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At least 220 people — and possibly hundreds more — were sickened as a norovirus swept Royal Caribbean’s Independence of the Seas cruise ship, which departed Fort Lauderdale for Labadee and Jamaica this week, reports WPLG.

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The ship left on Monday. By Wednesday, hundreds had fallen ill. While medical staff and crew tried to keep up with the rampaging virus, they were overwhelmed by the speed and spread of the disease. The Independence of the Seas reportedly set sail with just three full-time nurses for the 5,547 guests on board.

Some passengers reported waiting hours to be seen by medical staff, who were treating the illness with over-the-counter medications. To make things worse, while in line, those sickened by the virus were reportedly vomiting in the halls and elevators of the ship.

“They started running out of water and basic supplies,” Independence of the Seas passenger Marsha Homuska told WPLG.

Instead of waiting for hours and watching fellow passengers cough, retch and vomit, a number of passengers simply didn’t make it to the medical ward at all. They opted to return to their rooms to recover from the suspected case of norovirus, which means the true count of those sickened on the Independence of the Seas may never be known.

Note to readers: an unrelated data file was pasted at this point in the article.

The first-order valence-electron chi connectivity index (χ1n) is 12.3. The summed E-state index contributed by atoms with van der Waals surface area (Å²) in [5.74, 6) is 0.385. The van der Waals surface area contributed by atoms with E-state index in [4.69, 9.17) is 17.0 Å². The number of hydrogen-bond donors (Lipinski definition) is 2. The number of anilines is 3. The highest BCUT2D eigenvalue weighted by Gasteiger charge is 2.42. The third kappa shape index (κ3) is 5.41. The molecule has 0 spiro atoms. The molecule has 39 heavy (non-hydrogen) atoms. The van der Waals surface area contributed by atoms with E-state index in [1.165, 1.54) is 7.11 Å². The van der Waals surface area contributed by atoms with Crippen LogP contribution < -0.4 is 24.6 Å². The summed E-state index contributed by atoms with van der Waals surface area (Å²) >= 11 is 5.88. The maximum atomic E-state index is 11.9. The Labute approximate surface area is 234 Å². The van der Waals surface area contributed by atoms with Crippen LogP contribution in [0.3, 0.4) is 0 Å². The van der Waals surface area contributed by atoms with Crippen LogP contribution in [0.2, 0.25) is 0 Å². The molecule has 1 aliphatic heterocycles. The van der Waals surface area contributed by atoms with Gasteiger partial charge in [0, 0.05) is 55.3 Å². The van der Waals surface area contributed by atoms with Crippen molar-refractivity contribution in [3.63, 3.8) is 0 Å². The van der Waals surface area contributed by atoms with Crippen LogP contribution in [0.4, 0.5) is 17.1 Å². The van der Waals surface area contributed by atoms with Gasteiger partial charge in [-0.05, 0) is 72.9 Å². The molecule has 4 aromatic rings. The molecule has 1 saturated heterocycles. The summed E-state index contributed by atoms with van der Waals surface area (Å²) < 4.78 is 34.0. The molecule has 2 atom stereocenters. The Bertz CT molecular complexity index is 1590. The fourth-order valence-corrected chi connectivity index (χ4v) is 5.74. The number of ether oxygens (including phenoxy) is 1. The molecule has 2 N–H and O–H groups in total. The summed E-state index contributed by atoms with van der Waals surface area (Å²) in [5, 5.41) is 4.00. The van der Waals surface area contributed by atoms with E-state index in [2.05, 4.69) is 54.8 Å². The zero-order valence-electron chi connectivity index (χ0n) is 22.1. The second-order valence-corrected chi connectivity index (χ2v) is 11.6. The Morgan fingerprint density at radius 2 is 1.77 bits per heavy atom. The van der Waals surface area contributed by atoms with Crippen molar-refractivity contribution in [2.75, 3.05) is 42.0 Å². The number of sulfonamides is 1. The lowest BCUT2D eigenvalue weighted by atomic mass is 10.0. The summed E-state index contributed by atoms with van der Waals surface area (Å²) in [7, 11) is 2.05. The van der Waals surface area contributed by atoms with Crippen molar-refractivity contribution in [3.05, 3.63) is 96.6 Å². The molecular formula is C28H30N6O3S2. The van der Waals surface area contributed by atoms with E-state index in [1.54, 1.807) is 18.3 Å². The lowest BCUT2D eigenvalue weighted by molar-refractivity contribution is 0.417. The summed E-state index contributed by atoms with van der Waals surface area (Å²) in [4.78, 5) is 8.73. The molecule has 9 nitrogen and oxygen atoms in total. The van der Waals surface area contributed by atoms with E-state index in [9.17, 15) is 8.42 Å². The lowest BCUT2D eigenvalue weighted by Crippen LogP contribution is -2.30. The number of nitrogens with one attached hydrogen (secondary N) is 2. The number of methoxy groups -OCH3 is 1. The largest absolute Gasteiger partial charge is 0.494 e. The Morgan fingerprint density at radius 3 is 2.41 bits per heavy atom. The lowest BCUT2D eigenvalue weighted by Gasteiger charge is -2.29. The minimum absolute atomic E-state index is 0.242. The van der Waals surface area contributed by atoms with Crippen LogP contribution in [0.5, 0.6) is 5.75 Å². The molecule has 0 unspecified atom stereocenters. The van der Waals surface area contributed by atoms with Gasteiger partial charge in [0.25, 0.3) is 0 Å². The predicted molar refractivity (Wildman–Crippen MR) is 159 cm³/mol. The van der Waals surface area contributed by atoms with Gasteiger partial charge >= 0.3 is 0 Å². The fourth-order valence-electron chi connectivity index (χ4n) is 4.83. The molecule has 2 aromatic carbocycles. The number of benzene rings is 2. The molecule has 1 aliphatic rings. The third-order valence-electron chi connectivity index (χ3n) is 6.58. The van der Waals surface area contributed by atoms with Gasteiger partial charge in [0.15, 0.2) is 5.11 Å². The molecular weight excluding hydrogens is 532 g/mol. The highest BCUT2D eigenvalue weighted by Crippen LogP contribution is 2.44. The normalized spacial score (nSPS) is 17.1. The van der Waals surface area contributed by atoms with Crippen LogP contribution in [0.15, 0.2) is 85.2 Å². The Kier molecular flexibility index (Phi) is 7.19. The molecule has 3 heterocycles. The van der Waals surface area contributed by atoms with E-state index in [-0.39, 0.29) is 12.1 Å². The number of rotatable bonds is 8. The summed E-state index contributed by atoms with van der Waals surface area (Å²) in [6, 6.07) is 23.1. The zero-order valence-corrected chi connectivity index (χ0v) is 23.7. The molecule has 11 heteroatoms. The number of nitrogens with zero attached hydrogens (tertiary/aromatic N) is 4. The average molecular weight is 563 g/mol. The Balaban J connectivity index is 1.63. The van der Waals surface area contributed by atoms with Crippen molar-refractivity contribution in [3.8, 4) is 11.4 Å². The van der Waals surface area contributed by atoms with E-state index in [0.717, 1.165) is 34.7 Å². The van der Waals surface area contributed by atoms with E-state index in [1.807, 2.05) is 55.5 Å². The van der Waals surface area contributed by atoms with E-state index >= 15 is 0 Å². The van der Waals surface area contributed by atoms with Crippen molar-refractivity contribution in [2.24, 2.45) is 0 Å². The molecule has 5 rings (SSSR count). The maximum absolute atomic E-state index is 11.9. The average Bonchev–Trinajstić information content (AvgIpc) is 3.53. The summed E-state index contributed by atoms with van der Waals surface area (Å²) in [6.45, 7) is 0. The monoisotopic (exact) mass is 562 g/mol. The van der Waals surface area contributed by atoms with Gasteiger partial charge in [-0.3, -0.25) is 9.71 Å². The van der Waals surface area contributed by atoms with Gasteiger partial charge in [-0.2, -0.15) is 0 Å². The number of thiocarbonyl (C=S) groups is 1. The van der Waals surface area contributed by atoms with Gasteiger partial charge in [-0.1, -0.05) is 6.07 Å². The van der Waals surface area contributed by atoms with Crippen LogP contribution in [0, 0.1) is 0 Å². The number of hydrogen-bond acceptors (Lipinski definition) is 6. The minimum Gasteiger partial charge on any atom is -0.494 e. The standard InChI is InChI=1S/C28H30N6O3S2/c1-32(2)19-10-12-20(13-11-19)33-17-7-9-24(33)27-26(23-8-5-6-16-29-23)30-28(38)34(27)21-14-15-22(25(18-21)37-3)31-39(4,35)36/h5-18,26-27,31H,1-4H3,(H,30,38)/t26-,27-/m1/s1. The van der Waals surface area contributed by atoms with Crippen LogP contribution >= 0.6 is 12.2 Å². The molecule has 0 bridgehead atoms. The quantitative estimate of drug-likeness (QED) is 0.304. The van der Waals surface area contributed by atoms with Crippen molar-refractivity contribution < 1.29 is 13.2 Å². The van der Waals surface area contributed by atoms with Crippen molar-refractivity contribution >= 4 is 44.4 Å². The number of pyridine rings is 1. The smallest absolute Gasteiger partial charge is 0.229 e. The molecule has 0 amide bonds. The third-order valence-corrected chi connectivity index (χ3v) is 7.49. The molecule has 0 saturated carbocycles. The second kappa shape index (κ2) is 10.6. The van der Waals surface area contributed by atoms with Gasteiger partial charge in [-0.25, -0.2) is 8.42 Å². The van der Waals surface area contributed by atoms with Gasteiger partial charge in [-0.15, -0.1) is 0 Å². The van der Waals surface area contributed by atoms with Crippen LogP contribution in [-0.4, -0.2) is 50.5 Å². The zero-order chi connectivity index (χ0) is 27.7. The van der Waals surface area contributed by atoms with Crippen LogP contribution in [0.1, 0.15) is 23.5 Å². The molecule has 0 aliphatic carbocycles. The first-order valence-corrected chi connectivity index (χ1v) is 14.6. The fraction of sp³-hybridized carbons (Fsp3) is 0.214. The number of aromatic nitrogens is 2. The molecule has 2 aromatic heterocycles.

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Norovirus is common in confined institutional settings like prisons, hospitals and cruise ships; it is often spread through contaminated food and drink. A stomach virus, it’s not treatable by antibiotics and often must be left to work itself out. It often causes nausea, discomfort, vomiting and diarrhea.

Crew members wore gloves as they helped passengers disembark from the ship, which will be “deep cleaned” to prevent the virus from lingering any longer.

“Those affected by the short-lived illness were treated by our ship’s doctors with over-the-counter medication, and we hope all our guests feel better quickly,” said Royal Caribbean spokesperson Owen Torres.

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The Miami Herald reported that Centers for Disease Control and Prevention (CDC)-approved “enhanced sanitizing procedures” would be implemented out of an “abundance of caution.”

Patrick is a content editor for Rare.
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